Adam Winter is one of the well known and successful farmers of Sheboygan county. He was born in Meeme Township, Manitowoc County, Wisconsin, July 24, 1867, and is the son of Charles and Marguerite (Hemp) Winter, both of whom were natives of Germany. The father emigrated to America in 1848 and settled on a farm in Manitowoc county, Wisconsin, near Two Rivers. He later returned to Germany and after spending some time in his native land he returned to this country and established his home on the farm where he had first settled in Manitowoc county. In 1865 he was united in marriage to Miss Marguerite Hemp, a daughter of Mr. and Mrs. George Hemp. Her parents were both natives of Germany and emigrated to the United States, settling in Manitowoc county. In 1876 Mr. Winter sold his farm in Manitowoc county and moved to Rhine township, where he continued to live until the time of his death, which occurred June 6, 1911. His wife now resides with her daughter Augusta. To Mr. and Mrs. Winter six children were born: William, who is married and is engaged in farming on the old homestead in Rhine township; Adam, of this review; Minnie, who is the wife of Thomas Leahey and resides in Sheboygan; Augusta, the widow of Philip Eimermann, who passed away at Rhine, February 17, 1910; Charles, who is married and is employed in a lumber yard at Kiel, Wisconsin; and Lydia, who is the wife of August Roehr, of Plymouth.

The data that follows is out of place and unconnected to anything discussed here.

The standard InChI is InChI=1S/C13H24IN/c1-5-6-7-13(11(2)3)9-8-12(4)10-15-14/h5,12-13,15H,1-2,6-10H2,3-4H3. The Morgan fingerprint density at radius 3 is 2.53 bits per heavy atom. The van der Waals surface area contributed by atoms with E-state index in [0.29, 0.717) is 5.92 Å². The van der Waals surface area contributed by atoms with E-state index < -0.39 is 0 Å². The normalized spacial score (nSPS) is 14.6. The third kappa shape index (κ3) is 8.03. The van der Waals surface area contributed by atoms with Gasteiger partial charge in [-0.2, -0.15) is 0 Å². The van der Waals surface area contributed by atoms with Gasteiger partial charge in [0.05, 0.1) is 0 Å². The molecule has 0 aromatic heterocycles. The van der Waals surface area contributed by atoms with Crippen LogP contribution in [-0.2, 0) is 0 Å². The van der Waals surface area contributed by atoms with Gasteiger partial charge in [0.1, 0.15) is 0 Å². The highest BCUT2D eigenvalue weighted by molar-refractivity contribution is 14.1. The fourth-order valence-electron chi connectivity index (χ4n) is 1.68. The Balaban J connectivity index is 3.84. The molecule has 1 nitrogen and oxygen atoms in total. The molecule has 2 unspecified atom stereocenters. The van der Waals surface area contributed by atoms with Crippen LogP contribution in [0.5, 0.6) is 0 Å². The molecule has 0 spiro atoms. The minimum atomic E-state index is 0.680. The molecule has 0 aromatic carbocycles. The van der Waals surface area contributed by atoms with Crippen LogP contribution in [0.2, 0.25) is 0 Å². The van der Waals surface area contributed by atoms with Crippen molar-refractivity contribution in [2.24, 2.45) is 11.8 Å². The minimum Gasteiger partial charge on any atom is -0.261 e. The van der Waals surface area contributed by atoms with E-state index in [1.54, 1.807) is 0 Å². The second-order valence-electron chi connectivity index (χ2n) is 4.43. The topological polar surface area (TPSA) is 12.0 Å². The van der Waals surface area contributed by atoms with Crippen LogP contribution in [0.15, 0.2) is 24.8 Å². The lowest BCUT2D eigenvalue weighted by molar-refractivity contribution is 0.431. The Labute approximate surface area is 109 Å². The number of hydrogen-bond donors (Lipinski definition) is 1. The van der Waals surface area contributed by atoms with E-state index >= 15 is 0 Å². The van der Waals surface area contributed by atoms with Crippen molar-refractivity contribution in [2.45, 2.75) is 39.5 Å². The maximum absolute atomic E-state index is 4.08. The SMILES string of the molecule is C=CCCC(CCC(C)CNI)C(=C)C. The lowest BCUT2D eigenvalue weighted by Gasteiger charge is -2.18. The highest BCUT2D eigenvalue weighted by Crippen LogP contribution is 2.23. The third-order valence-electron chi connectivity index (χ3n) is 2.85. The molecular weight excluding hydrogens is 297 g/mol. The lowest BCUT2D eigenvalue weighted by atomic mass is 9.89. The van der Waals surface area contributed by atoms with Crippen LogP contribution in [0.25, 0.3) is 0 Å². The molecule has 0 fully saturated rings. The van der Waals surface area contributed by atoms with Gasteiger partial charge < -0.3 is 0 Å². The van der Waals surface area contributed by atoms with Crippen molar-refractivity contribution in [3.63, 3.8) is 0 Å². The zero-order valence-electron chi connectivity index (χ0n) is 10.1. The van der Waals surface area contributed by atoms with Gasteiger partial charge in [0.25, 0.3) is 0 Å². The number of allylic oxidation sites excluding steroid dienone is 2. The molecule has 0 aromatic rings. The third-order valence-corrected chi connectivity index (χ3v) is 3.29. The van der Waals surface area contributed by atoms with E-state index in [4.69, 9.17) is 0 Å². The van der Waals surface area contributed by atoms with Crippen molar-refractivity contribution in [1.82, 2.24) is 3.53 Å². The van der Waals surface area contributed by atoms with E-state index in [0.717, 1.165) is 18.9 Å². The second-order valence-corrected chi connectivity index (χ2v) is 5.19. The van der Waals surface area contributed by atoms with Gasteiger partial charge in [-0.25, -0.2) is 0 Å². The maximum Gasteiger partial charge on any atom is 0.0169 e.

Adam Winter was reared in his parents' home and received his early education in the public schools of Manitowoc county. He remained under the parental roof, engaged in work on his father's farm until he was seventeen years of age, at which time he learned the stonemason's trade, and for eighteen years was engaged in the contracting and building business in the vicinity of Elkhart Lake, Wisconsin. He later purchased a farm of forty acres located in the township of Plymouth, upon which he maintained his residence for one year and then exchanged that place for a farm of one hundred and thirty-five acres located two miles north of Sheboygan Falls, where he is now successfully engaged in raising high-grade dairy stock for his own use and also for the market.
Mr. Winter was united in marriage on April 30, 1893, to Miss Catharine Damrow, a daughter of Mr. and Mrs. Godfrey Damrow, both of whom were natives of Germany, and to them ten children were born: Esther, who is a graduate of the Elkhart high school; Nelda, who was graduated from the Plymouth high school; Erving, who died at the age of three years, and Herbert, Viola, Elenora, Malitta, Adelia, Catharine and Elmer, all of whom are at home.
Mr. Winter is affiliated with the democratic party and while residing at Elkhart Lake served as city marshal for several years. He is one of the enterprising and highly respected citizens of Sheboygan county and can always be relied upon to give his help to the promotion of any measure intended to improve the condition of the people in his county and state.
Source: History of Sheboygan County, Wisconsin, past and present, Volume 2; By Carl Zillier, S.J. Clarke Publishing Company; Publ. 1912; Transcribed and donated by Andrea Stawski Pack.